Chemical Engineering Education in a Bologna Three Cycle Degree System

Rafiqul Gani (Invited author)

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For the purpose of harmonization of European higher education, Europe’s education system has been going through major changes under what is commonly known as the ”Bologna Process”. The Bologna declaration in 1999 was the start of the introduction of a three cycle degree system in higher education in Europe. To date, many European universities have adopted this degree structure. The Working Party on Education (WPE) of the European Federation of Chemical Engineering (EFCE) carried out research to determine the contents of higher education in chemical engineering (ChE) and related disciplines such as applied chemistry and process engineering throughout Europe. The result has been a set of recommendations for the first (BS), second (MS) and third (PhD) cycle chemical engineering education aligned to the Bologna Process. They recommend that students studying towards bachelor and masters qualifications should be measured on their level of knowledge and the understanding they develop, rather than the amount of time they spend with the tutors. The recommendations also suggest that students studying for a PhD or doctorate degree should be encouraged to further develop their abilities to manage independent research work. The importance of learning outcomes has been emphasized at all levels. According to the Bologna Process, the first and the second cycle degrees should have different orientations and various profiles in order to accommodate a diversity of individual, academic and labour-market needs. Within Europe, two types of higher education in ChE can be found: more research-oriented or more application-oriented first cycle (bachelor) programmes. Both types of studies cover a period of 3-4 academic years and 60 credits per year. After completion of the first cycle, students can continue their study with a second cycle program of ChE with 90-120 credits for a further 18-24 months. For the first and second cycles, the WPE of the EFCE adopt the European Accreditation of Engineering Programmes (EUR-ACE) framework and recommend a set of programme outcomes (knowledge and understanding, engineering analysis, engineering design, investigations, engineering practice and transferable skills) and a set guidelines (core curriculum, teaching and learning, industrial experience, review of the education process and student assessment) to achieve them. They also propose a minimum set of subjects required to define a course as chemical engineering and the level of achievement that might reasonably be expected at different levels. The talk will give an overview of the recommendations of the WPE and highlight their implementation at the Technical University of Denmark’s ChE programmes, whose accreditation has been approved by the EUR-ACE. Courses on process and product design will be used as examples.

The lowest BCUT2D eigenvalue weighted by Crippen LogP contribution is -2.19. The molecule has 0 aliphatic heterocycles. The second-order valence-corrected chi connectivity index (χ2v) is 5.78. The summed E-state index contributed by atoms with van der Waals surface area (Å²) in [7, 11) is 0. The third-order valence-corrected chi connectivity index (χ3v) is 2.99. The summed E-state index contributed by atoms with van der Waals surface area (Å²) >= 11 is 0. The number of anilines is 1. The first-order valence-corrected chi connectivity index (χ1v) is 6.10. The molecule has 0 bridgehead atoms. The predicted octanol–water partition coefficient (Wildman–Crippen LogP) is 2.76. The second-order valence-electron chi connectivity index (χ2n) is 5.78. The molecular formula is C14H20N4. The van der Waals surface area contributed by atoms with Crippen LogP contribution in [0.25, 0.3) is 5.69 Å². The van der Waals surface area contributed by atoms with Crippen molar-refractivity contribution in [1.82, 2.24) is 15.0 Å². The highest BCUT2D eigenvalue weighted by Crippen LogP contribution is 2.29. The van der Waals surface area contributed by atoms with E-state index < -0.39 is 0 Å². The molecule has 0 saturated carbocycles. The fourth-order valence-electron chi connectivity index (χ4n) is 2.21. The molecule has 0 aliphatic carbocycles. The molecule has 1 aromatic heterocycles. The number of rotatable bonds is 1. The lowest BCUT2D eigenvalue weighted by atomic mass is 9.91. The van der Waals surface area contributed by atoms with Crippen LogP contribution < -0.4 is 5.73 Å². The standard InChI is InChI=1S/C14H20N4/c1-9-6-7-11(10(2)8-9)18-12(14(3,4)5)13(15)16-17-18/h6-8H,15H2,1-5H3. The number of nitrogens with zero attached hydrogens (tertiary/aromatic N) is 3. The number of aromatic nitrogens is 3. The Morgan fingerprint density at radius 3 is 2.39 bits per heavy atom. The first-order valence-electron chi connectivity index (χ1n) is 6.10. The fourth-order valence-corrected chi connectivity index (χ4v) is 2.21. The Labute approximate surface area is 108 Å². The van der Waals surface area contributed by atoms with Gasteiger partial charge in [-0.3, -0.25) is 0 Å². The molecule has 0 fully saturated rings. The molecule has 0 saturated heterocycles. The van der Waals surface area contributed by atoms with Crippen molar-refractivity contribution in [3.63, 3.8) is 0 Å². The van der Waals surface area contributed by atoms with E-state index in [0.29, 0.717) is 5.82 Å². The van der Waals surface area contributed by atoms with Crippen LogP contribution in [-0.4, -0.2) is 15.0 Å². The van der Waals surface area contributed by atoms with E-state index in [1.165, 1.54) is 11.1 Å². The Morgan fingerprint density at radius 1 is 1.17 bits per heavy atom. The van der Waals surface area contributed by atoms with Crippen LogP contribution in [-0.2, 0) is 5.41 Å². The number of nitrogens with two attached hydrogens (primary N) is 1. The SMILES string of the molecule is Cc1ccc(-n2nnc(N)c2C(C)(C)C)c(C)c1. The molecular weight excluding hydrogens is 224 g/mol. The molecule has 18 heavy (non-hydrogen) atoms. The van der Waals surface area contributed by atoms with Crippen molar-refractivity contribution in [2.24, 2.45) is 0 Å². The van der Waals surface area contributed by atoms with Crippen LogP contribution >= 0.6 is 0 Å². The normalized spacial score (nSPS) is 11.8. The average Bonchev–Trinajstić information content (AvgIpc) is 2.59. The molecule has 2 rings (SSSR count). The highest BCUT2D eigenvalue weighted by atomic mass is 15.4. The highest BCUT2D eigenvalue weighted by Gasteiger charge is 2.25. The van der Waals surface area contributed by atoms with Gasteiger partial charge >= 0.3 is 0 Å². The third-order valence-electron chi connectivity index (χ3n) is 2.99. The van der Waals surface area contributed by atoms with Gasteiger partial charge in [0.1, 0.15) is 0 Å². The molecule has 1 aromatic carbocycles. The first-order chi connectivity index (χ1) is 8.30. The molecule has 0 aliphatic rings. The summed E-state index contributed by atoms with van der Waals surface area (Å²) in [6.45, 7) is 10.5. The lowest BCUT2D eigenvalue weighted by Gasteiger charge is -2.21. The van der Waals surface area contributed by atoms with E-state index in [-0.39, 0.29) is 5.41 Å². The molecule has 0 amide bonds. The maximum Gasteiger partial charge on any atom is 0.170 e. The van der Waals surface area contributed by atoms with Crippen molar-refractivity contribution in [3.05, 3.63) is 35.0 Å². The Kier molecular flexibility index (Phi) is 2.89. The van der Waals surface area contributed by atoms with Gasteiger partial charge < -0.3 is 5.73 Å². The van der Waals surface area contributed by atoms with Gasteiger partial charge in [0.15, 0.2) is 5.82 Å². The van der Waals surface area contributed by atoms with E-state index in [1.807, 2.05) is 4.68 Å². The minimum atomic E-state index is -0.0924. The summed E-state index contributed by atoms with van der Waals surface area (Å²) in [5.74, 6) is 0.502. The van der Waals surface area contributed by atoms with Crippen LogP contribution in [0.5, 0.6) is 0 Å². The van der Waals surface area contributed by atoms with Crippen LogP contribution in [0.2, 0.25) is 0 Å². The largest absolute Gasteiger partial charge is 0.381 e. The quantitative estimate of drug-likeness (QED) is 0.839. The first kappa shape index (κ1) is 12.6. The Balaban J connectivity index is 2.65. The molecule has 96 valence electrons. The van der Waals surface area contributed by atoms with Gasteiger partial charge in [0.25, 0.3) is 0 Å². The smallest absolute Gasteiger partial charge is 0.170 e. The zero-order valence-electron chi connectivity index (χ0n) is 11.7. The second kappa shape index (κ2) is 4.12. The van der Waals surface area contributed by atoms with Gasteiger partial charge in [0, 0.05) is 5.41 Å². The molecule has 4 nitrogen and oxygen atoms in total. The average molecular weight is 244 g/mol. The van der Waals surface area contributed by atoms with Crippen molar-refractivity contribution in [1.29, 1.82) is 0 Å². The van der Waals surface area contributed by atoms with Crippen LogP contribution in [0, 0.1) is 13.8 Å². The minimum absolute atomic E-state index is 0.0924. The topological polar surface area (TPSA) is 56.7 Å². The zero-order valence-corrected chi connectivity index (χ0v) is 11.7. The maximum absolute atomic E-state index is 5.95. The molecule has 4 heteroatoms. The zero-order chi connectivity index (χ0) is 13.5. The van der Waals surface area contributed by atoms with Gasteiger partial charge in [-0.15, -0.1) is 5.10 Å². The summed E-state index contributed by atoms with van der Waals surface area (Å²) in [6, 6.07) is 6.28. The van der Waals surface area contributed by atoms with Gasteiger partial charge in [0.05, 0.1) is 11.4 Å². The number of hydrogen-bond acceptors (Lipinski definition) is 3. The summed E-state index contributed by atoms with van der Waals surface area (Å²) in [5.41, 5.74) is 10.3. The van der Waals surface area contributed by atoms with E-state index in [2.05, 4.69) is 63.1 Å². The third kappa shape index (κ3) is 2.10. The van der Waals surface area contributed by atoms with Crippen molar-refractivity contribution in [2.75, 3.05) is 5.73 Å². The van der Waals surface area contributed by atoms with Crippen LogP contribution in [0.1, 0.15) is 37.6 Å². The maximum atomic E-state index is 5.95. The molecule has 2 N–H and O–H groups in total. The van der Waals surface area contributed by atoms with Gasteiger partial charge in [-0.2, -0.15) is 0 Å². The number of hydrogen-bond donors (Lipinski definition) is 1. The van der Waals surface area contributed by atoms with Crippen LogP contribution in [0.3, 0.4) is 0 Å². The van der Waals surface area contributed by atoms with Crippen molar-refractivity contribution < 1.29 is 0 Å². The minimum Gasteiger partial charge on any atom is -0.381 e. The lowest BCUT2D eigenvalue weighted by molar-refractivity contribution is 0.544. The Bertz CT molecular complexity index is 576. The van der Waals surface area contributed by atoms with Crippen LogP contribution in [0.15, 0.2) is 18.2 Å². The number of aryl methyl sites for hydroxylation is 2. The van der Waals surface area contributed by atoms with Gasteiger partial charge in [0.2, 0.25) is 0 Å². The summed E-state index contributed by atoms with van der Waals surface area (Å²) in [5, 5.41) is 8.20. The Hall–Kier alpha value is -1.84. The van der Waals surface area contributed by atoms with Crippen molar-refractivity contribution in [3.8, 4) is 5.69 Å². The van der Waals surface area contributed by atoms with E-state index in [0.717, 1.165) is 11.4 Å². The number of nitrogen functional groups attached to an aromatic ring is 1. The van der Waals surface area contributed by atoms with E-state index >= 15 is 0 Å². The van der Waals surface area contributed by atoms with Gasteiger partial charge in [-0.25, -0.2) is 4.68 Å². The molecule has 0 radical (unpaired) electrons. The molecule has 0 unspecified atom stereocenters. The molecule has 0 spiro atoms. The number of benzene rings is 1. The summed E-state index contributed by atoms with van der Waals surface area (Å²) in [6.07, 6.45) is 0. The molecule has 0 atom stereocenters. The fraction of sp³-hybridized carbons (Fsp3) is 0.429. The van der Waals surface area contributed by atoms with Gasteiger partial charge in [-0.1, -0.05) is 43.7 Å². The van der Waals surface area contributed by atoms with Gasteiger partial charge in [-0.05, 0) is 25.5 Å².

Original languageEnglish
Publication date2011
Publication statusPublished - 2011
EventAMIDIQ 32nd National Meeting and 1st International Congress - Riviera Maya, Mexico
Duration: 3 May 20116 May 2011


ConferenceAMIDIQ 32nd National Meeting and 1st International Congress
CityRiviera Maya

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